Minnie Vans are another option and they do use the Lyft application to run the service but the cost I see as far too expensive for the subtle differences. With Minnie Vans you are getting a Disney Cast Member as your driver, you are offered a car seat if need be for kids, and the car itself is basically guaranteed to be in great condition. Unfortunately all of that comes at a cost of $25 per ride. For our situation it is not and was not the better option, but for a select few it may be.
What Does Uber/Lyft Cost?
The rates are going to vary a little bit by the time of day and the route chosen within the application to get to your desired destination. Every ride we used cost us less that $12. Most rides were between $6 and $8 before the discounts were applied which we’ll explain in more detail below. Most destinations on Disney property can be reached within about 10 minutes and while that does translate loosely to near a dollar a minute it’s still a far cheaper way to get around that a taxi or town car. Something worth noting is that Uber does tend to be a touch more expensive on a per ride basis, but it’s a very minimal difference.
Throughout our 4 Night 3 day stay, we spent roughly $65 on transportation. We did use Disney transportation to move from park to park to cut some costs, but transportation from the Double Tree was all through Uber or Lyft.
How To Make It Incredibly Cost Effective
This was the big question I had going into this and was one of the reasons I had avoided it for so long to begin with. $6-$12 a ride isn’t the end of the world but if you’re going back and forth to the parks more that once a day to spend time at the pool or change clothes or anything of the sort, you end up doubling your costs for the day. That’s where discount ride codes come into play. If you’re a first time Uber user you get a $5 credit when you are referred by another user. For Lyft, some referral codes can get you as many as 3 or 4 trips at a $5 discount per ride. You can check out a few of my personal promo codes below for discounted rides.
Before this sounds too sales pitchy, I do want to mention that these codes don’t really help me all that much. I do get a ride credit for referrals but it will expire before I’m anywhere it would do me much good. Neither Uber or Lyft have asked me to write this up and I’m pretty positive neither company knows this site even exists lol.
In the realm of making things as cost effective as possible though, sign up with a code yourself to secure discounted rides, and then have everyone else in your group sign up with a code as well or refer each other to receive the ride credits. The app makes it very easy to refer someone and you can even use the same credit card on multiple accounts. In our case, we created four new accounts, (one for each person in our group) and paid full price for one ride out of many on our most recent trip to Walt Disney World. $5 may not sound like much of a discount but $5 off of an $8 ride gets you to the parks for about $3 sometimes and that’s incredibly hard to beat!
A Few Warnings Ahead of Time
Every system has its flaws and Uber and Lyft are no exception. There are very few downsides of this service but there are a few things you should be aware of. First, some drivers are difficult to understand (do not speak english at times) and some can be very very quiet a majority of the ride. A select few drivers can be much more conversational, and truthfully those are the ones I prefer.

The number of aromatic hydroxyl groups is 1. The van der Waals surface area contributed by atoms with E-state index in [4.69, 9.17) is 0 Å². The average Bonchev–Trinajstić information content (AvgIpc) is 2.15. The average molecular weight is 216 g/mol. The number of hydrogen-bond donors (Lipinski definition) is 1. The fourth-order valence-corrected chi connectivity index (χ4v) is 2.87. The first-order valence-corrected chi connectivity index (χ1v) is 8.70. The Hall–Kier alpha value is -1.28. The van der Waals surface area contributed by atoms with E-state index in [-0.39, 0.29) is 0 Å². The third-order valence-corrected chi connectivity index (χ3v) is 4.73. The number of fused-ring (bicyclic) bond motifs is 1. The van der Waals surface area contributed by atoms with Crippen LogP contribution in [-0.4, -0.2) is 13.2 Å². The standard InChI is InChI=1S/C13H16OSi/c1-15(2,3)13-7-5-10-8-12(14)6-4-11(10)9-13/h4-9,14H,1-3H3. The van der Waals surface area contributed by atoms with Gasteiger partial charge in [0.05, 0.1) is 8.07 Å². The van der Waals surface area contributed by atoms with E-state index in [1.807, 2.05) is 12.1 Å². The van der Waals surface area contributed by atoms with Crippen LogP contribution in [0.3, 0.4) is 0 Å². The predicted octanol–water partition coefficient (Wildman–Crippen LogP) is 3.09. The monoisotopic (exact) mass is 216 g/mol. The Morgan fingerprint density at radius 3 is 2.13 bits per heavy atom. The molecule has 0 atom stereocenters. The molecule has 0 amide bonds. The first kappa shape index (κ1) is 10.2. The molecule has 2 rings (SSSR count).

Long story made short, you get to meet a lot of unique people who drive full time and some part time for these ride sharing companies. Ironically, the “part-time” drivers tend to be the more entertaining and better drivers, while the full-time drivers are more concerned about getting you out of their car and on to the next customer. The frustrating part is that you can’t necessarily pick which driver you’d like to use. The good drivers tend to more that make up for the bad ones and just as an example you do get to help some people out who really need the money along the way. I wont name any names but we had a driver that had recently relocated from Brazil. We asked why and he proceeded to share his backstory with us. It was one of those moments where you knew the person was being authentic and not trying to collect an extra tip but rather was really trying to make the best of his situation. All he wanted to do was talk about his kids and how being in Orlando was going to allow them to get their education and provide for themselves after the Brazilian economy had collapsed. He was the best driver we had of the trip and he even mentioned that a typical day of driving for him was 15-18 hours a day. The man basically lived in his car to make ends meet for his family. He never once complained, he never once blamed his situation on the economy, and he was the first person to get excited about both my sister and mother being school teachers and was instantly grateful for what they did each day.
You see, the drivers may not be perfect all the time and the service may not be the perfect “end all be all” solution but the people you get to meet can sometimes outweigh the faults. If you’re like me and hesitant about it, I suggest giving it a shot at least one time. It likely is your most cost effective transportation option and you never know when you may need a quick ride around Disney property. At the very worst, you’ll be out a few dollars and about 10 minutes of your time.
As always, if you have thoughts, concerns, questions, or even some tips of your own to share, don’t hesitate to reach out to us on Facebook or your favorite social media platform. Give us a follow while you’re there, and we’ll keep the conversation going in the future. We’re not the largest Disney community, but we’re one that’s there and one that listens. Thanks for reading and have a wonderful day wherever you are!